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What Exactly is Amish Chicken?

What exactly is Amish Chicken?

photo used under a creative commons license

“I’ve been treating eating disorders (ED’s) and obesity for nearly 25 years and have always had good outcomes. My rate of success improved dramatically, however, when I discovered the critical role that processed food plays in causing as well as in preventing recovery from Anorexia, Bulimia, Bulimarexia, (a combination of the two) Binge Eating Disorder (BED,) Emotional Eating and Obesity. To this end, I find it of great importance to provide both my patients and readers with relevant nutrition information to aid in their recovery. You can view all my Nutrition, Fitness, and Health articles here.

Lately, more and more supermarkets are carrying a variety of brands of “Amish chicken”. What exactly is Amish chicken? Is it as good as organic, free-range chicken? When we think of chickens raised on Amish farms, we think of chickens raised on a family farm that are able to run in and out of the coop freely to roam freely in green pastures. Unfortunately, this is not always the case.

The New York Times interviewed Ariane Daguin, co-owner of D’Artagan, a supplier of Amish chicken to New York restaurants and markets. When asked what was meant when chicken was labeled as being “Amish”, she responded that it is simply “a marketing ploy, it doesn’t mean anything…..the mystique of the Amish Label comes from it’s aura of naturalness”.

In many cases, Amish chickens are not raised in a free-range environment. They still lead fairly confined lives as free-roaming chickens. Free-roaming chickens are typically provided natural light, feed, water and ventilation, and are free to roam, as long as it is within the four walls of chicken coop. There aren’t any clear regulations set on what type of living conditions farmers have to provide to their free-roaming chickens.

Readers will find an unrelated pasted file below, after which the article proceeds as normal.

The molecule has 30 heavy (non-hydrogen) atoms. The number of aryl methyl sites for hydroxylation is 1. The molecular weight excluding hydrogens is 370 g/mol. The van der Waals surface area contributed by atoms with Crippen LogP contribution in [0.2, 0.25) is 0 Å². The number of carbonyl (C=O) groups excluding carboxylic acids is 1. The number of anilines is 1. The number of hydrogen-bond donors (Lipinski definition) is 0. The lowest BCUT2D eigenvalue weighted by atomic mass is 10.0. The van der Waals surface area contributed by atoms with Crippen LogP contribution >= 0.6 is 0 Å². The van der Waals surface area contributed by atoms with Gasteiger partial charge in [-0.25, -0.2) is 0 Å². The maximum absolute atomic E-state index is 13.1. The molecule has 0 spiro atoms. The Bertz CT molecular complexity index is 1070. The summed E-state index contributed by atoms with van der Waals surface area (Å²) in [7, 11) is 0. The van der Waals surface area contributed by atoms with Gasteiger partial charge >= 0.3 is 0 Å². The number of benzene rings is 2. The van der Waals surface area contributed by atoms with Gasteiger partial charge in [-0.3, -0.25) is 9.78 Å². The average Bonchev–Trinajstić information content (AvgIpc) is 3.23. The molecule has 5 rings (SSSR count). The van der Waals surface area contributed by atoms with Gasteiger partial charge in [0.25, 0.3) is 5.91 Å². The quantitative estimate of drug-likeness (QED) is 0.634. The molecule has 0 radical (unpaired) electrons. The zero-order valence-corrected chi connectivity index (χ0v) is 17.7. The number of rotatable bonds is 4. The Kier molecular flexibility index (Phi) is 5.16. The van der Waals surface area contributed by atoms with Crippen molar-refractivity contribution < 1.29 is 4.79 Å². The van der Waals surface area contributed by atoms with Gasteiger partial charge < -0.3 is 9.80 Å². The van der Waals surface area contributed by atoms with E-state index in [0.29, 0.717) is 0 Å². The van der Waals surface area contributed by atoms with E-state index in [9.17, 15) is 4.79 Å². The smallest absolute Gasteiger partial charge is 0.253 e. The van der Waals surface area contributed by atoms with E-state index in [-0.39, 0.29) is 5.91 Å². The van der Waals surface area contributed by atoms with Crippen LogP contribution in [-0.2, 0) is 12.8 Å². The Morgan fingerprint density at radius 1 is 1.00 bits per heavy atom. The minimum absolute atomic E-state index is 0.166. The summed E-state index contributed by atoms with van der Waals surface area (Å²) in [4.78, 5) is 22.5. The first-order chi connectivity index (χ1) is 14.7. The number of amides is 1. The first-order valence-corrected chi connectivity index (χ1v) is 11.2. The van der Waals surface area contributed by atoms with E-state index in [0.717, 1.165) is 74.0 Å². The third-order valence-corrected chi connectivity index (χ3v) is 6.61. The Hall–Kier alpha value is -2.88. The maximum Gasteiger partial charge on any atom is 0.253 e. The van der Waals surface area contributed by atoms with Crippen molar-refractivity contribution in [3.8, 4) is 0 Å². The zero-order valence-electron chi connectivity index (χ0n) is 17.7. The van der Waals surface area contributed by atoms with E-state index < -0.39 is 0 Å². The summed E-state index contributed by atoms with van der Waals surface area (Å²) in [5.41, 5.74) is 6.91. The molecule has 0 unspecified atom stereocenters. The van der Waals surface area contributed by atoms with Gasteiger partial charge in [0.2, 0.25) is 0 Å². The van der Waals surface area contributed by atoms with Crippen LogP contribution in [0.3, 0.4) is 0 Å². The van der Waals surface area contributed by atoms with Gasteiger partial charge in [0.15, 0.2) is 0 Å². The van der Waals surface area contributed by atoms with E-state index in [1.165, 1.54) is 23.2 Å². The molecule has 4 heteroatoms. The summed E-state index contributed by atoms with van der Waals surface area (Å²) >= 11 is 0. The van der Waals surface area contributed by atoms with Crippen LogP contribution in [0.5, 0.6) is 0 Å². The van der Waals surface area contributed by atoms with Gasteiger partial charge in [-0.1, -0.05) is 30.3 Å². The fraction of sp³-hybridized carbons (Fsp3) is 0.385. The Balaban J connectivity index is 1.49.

Be careful of companies that claim that most of the farms that supply them are Amish-owned farms. Note, the label doesn’t say most of the chicken comes from these farms. They could use 60 family-owned Amish farms, but then use two factory farms for the remainder of their required supply. They might get a few thousand chicken from the Amish farms, but a much greater number of their chickens would be coming from factory farms. It’s also important to note that most Amish chicken is not actually processed by the Amish, but alongside factory-farm chickens at USDA-inspected industrial processing plants.

You might notice the packaging on your locally available Amish chicken states that the chickens are raised on all vegetarian diets. This sounds comforting at first, I mean who would want to eat chicken that has been raised on a diet of beef, pork, or even worse chicken…it’s just not natural! Vegetarian-raised chickens are typically provided with feed that is comprised largely of soy and corn. These are two of the most genetically-modified foods in the United States (for more information on the dangers of GM foods, be sure to check out my recent post “Genetically Modified Foods: Are They Safe?”.

I don’t know about you, but I’m going to play it safe and stick to free-range, organic, pastured chicken.

Let’s Connect!

» Like me on Facebook
» Follow me on twitter @drrenae
» Contact Dr Norton by phone 513-205-6543 or by form
» Inquire about booking Dr Norton for a speaking engagement
» Read About Dr Norton
» View video about Dr Norton

Medical Advice Disclaimer: The information included on this site is for educational purposes only. It is not intended nor implied to be a substitute for professional medical advice. The reader should always consult his or her healthcare provider to determine the appropriateness of the information for their own situation or if they have any questions regarding a medical condition or treatment plan. Reading the information on this website does not create a physician-patient relationship.

© 2012, Dr J Renae Norton. This information is intellectual property of Dr J Renae Norton. Reproduction and distribution for educational purposes is permissible. Please credit ‘© 2012, Dr J Renae Norton. http://edpro.wpengine.com’

Sources:
What is Amish Chicken?